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Using pip-tools to manage my Python dependencies

At last year’s PyCon UK, one of my favourite talks was Aaron Bassett’s session on Python dependency management. He showed us a package called pip-tools, and I’ve been using it ever since.

pip-tools is used to manage your pip dependencies. It allows you to write a top-level summary of the packages you need, for example:

$ cat requirements.in
pytest >= 1.4
requests

Here I want a version of pytest that’s at least 1.4, and any version of requests.

Then I run pip-compile, which turns that into a full requirements.txt:

$ pip-compile
$ cat requirements.txt
certifi==2017.7.27.1      # via requests
chardet==3.0.4            # via requests
idna==2.6                 # via requests
py==1.4.34                # via pytest
pytest==3.2.2
requests==2.18.4
urllib3==1.22             # via requests

I can install these dependencies with pip install -r requirements.txt.

The generated file is pinned: every package has a fixed version. This means that I get the same versions whenever I run pip install, no matter what the new version is. If you don’t pin your dependencies, your package manager may silently install a new version when it’s released – and that’s an easy way for bugs to sneak in.

Instead, check in both files into version control, so you can see exactly when a dependency version was changed. This makes it easier to see if a version bump introduced a bump.

There are also comments to explain why you need a particular package: for example, I’m installing certifi because it’s required by requests.

I’ve been using pip-tools since Aaron’s recommendation, and it’s been really nice. It’s not had an earth-shattering impact on my workflow, but it shaves off a bunch of rough edges. If you do any work with Python, I recommend giving it a look.

For more about pip-tools itself, I recommend Better Package Management by Vincent Driessen, one of the pip-tools authors. This human-readable/pinned-package distinction is coming to vanilla pip in the form of Pipfile, but that was in its infancy last September. pip-tools has been stable for over two years.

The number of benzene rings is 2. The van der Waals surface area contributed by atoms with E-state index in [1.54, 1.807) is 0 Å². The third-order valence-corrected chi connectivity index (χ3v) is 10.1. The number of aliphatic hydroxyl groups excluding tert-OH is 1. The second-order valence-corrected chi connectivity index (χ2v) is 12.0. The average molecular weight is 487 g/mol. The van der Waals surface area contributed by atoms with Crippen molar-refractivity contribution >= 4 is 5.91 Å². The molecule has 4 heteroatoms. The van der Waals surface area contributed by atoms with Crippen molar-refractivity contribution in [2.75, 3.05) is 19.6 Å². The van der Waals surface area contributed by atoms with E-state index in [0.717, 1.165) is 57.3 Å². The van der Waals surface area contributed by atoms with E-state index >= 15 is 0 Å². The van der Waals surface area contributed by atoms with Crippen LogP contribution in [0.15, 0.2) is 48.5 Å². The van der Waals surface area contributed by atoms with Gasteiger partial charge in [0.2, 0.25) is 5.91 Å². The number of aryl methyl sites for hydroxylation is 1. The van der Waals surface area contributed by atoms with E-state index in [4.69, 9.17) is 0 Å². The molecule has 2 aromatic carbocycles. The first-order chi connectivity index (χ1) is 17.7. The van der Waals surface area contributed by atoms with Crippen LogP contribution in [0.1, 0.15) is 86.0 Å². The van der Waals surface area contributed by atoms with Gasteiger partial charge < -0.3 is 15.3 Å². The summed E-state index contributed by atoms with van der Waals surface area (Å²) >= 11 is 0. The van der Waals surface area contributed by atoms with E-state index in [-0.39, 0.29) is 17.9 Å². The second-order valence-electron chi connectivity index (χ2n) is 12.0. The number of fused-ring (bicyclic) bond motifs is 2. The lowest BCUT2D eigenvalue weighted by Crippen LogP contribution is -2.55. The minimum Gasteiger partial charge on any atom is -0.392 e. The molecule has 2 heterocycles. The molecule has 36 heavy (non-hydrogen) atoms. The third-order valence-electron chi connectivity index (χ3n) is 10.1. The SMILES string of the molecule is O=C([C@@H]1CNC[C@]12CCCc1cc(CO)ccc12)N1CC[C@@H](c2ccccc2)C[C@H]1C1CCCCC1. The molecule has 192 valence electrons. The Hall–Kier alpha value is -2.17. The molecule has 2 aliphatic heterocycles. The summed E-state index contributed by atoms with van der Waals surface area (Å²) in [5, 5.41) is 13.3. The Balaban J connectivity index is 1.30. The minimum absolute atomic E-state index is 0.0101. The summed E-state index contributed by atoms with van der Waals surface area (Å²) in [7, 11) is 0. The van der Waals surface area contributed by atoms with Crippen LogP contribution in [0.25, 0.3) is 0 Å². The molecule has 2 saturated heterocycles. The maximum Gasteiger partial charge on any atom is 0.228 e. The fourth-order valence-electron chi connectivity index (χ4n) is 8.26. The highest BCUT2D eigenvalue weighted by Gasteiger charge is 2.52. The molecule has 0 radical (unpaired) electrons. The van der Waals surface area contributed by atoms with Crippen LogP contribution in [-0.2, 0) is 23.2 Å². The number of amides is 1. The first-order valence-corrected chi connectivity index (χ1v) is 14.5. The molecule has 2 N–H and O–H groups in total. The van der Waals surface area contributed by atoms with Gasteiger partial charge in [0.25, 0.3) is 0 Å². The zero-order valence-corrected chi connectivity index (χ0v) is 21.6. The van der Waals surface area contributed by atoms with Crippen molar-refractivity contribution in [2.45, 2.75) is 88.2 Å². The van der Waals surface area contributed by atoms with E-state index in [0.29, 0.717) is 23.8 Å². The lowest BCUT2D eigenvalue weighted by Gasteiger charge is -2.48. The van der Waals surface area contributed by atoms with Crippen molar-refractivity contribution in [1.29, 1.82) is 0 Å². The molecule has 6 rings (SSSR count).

Recently, I’ve been trying to push more of my tools inside Docker. Every tool I run in Docker is one less tool I have to install locally, so I can get up-and-running that much faster. Handily, there’s already a Docker image for running pip-tools.

You run it as follows:

$ docker run --volume /path/to/repo:/src --rm micktwomey/pip-tools

It looks for a requirements.in in /src, so we mount the repo in that directory — this gives the container the ability to read the file, and write a requirements.txt back into a file on the host system. I also add the --rm flag, which cleans up the countainer after it’s finished running.

If you already have Docker, this is a nice way to use pip-tools without installing it locally.


Alongside Docker, I’ve been defining more of my build processes in Makefiles. Having Docker commands is useful, but I don’t want to have to remember all the flags every time I use them. Writing a Makefile gives me shortcuts for common tasks.

This is the Make task I have for updating a requirements.txt:

requirements.txt: requirements.in
    docker run --volume $(CURDIR):/src --rm micktwomey/pip-tools
    touch requirements.txt

To use it, run make requirements.txt.

The first line specifies the Make target (requirements.txt), and tells Make that it depends on requirements.in. So when the Make task is invoked, it checks that the .in file exists, and then whether the .in file was updated more recently than .txt. If yes — the .txt file needs rebuilding. If no — we’re up-to-date, there’s nothing to do.

The second line runs the Docker command explained above, using the Make variable $(CURDIR) to get the current directory.

Finally, touch ensures that the last modified time of requirements.txt is always updated. pip-tools will only change the modification time if there are changes to the dependency pins — I change it manually so that make knows the task has run, and the “should I run this task” logic explained above doesn’t spin endlessly.

Once I have this Make task, I can invoke it from other tasks — for example, build tasks that install from requirements.txt — and so it gets run when required, but without an explicit action from me. It’s just another step that happens transparently when I run make build.

If you’d like to see an example of this in use, check out the Makefile changes in the same patch as this post.


NPR: Graduation Readers At MIT Go The Extra Mile To Pronounce Names Correctly

I really enjoyed this NPR story about how MIT try to get accurate pronunciations of names at commencement. They’re really trying to make sure they get every name right:

When we feel that we just aren’t comfortable with the pronunciation of the name, we will send an email to 60, 40, 75 students, sort of depends on the year, saying I would like to pronounce your name correctly at commencement. Could you please call my voicemail and leave your name slowly twice? And, you know, thank you very much.

The piece is only short — a little under five minutes — and worth listening to in full. The transcript struggles to convey the nuances of pronunciation, it’s hard in written text!

My name is on the simpler side, so it’s rare for my name to be mangled — but I still notice and appreciate when somebody is trying to get the names right.